Sunday, November 28, 2010

We the People?

A while back an acquaintance of mine, a professor of Political Science at Oregon State University (no longer there) admitted to me that he doesn’t vote. I was taken aback; dumbstruck to hear such a statement from someone whose academic career was based on the study of the political process. He went on to explain that the real political forces are the lobbyists and Special Interest Groups which control an overwhelming majority of the policy making in Washington and state governments. Voting, he explained, was simply to lend an “air of legitimacy” to the perception of the democratic process. Elections are nothing more than political theater giving us the illusion of self-governance.

Likely many of us who yield to our cynicism have suspected such is the case; but we tend to hold at least some brief hope that our elected officials serve with some sense of the greater good. In our hearts we don’t REALLY want to believe that a “quid pro quo” exists between our elected officials and certain individuals, groups or businesses interests which grease their campaign machines.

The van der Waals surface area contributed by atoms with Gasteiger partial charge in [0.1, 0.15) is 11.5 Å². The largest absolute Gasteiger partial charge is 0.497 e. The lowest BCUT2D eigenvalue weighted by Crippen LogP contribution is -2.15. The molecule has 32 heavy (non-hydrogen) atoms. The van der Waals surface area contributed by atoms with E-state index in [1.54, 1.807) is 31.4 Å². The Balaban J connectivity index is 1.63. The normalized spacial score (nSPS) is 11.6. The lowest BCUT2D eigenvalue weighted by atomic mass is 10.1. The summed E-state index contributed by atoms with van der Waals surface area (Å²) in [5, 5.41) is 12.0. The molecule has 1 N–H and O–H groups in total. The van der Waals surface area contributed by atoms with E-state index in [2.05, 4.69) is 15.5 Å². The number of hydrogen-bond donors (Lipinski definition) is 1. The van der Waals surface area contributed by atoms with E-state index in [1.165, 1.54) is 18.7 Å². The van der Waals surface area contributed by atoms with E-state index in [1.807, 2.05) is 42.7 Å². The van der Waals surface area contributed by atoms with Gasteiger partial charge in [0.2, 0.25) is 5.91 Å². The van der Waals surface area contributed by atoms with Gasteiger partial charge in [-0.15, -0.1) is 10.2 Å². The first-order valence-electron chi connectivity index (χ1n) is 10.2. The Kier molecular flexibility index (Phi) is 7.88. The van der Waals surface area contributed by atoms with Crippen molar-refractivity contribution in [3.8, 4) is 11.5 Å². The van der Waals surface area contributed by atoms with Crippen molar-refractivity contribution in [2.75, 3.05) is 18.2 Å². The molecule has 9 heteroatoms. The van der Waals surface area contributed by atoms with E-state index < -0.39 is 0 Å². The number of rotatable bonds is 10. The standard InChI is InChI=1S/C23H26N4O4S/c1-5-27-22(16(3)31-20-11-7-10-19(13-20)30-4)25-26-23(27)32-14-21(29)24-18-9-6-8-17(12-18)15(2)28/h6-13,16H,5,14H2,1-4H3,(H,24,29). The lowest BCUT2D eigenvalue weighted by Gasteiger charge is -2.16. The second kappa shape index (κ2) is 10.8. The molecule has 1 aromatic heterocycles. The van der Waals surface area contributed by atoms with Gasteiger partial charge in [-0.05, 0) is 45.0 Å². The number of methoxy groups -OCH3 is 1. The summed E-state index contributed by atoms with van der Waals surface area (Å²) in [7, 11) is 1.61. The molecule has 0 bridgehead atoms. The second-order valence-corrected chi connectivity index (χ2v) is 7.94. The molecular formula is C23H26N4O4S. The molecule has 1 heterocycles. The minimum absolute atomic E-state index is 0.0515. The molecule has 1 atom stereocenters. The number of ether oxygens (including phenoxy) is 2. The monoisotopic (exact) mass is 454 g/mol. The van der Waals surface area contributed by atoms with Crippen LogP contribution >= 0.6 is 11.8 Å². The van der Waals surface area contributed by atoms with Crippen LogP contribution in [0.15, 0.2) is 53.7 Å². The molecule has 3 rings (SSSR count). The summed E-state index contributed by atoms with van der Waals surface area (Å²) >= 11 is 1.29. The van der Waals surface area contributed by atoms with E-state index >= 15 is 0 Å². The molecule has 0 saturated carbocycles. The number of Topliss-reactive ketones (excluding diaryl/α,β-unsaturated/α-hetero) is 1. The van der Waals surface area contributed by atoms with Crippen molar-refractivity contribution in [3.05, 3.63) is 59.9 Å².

But recently what glimmer of hope in the integrity of our political process was thoroughly extinguished after reading an interview with recently California governor-elect Jerry Brown by Skeptic Magazine.

Brown comes from a generational political family; his father was governor back in the days when my father was employed by the State of California. Jerry Brown, like Bill Clinton, is an extremely knowledgeable and astute practitioner of the gamesmanship which is this country’s the political game.

As my political science professor friend revealed to me, and as further confirmed through this interview with Jerry Brown, “The People” have little true participation in the governmental process. The mere 40% who turned out to vote in the recent elections appear to be essentially the willing pawns of powers they neither recognize nor understand. The Tea Baggers are the most obvious; but Brown’s revealing exposure of the truth behind who truly wields power over our republic is discouraging and revealing. But it likely confirms what many of us have suspected for some time.